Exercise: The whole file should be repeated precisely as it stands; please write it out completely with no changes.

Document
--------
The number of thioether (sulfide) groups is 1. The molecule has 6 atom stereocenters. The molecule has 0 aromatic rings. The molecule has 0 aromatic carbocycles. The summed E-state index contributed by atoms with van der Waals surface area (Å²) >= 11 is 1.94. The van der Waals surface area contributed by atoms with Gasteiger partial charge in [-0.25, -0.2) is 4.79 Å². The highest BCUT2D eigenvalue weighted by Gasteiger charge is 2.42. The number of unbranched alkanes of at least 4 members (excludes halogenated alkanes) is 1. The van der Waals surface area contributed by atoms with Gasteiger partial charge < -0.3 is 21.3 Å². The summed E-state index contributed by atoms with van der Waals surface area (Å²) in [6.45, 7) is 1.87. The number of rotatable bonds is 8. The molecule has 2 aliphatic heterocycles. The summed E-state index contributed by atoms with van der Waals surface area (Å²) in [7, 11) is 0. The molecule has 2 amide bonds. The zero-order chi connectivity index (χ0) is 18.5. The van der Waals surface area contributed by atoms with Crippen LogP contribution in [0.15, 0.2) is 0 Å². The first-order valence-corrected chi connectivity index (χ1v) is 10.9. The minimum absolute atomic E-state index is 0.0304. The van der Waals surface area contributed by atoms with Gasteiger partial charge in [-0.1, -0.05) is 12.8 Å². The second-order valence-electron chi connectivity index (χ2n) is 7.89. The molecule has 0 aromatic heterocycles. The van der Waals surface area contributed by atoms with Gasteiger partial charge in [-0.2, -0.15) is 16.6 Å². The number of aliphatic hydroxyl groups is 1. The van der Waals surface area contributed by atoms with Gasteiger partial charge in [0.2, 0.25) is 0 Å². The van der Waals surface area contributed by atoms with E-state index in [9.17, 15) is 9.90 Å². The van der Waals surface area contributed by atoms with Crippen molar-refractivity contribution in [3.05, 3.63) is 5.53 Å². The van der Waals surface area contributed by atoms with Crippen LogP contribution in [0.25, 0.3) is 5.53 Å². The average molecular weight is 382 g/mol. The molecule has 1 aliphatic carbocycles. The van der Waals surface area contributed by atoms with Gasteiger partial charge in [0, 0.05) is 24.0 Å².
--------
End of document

The number of thioether (sulfide) groups is 1. The molecule has 6 atom stereocenters. The molecule has 0 aromatic rings. The molecule has 0 aromatic carbocycles. The summed E-state index contributed by atoms with van der Waals surface area (Å²) >= 11 is 1.94. The van der Waals surface area contributed by atoms with Gasteiger partial charge in [-0.25, -0.2) is 4.79 Å². The highest BCUT2D eigenvalue weighted by Gasteiger charge is 2.42. The number of unbranched alkanes of at least 4 members (excludes halogenated alkanes) is 1. The van der Waals surface area contributed by atoms with Gasteiger partial charge < -0.3 is 21.3 Å². The summed E-state index contributed by atoms with van der Waals surface area (Å²) in [6.45, 7) is 1.87. The number of rotatable bonds is 8. The molecule has 2 aliphatic heterocycles. The summed E-state index contributed by atoms with van der Waals surface area (Å²) in [7, 11) is 0. The molecule has 2 amide bonds. The zero-order chi connectivity index (χ0) is 18.5. The van der Waals surface area contributed by atoms with Crippen LogP contribution in [0.15, 0.2) is 0 Å². The first-order valence-corrected chi connectivity index (χ1v) is 10.9. The minimum absolute atomic E-state index is 0.0304. The van der Waals surface area contributed by atoms with Gasteiger partial charge in [-0.1, -0.05) is 12.8 Å². The second-order valence-electron chi connectivity index (χ2n) is 7.89. The molecule has 0 aromatic heterocycles. The van der Waals surface area contributed by atoms with Gasteiger partial charge in [-0.2, -0.15) is 16.6 Å². The number of aliphatic hydroxyl groups is 1. The van der Waals surface area contributed by atoms with Gasteiger partial charge in [0.2, 0.25) is 0 Å². The van der Waals surface area contributed by atoms with E-state index in [9.17, 15) is 9.90 Å². The van der Waals surface area contributed by atoms with Crippen molar-refractivity contribution in [3.05, 3.63) is 5.53 Å². The van der Waals surface area contributed by atoms with Crippen LogP contribution in [0.25, 0.3) is 5.53 Å². The average molecular weight is 382 g/mol. The molecule has 1 aliphatic carbocycles. The van der Waals surface area contributed by atoms with Gasteiger partial charge in [0, 0.05) is 24.0 Å².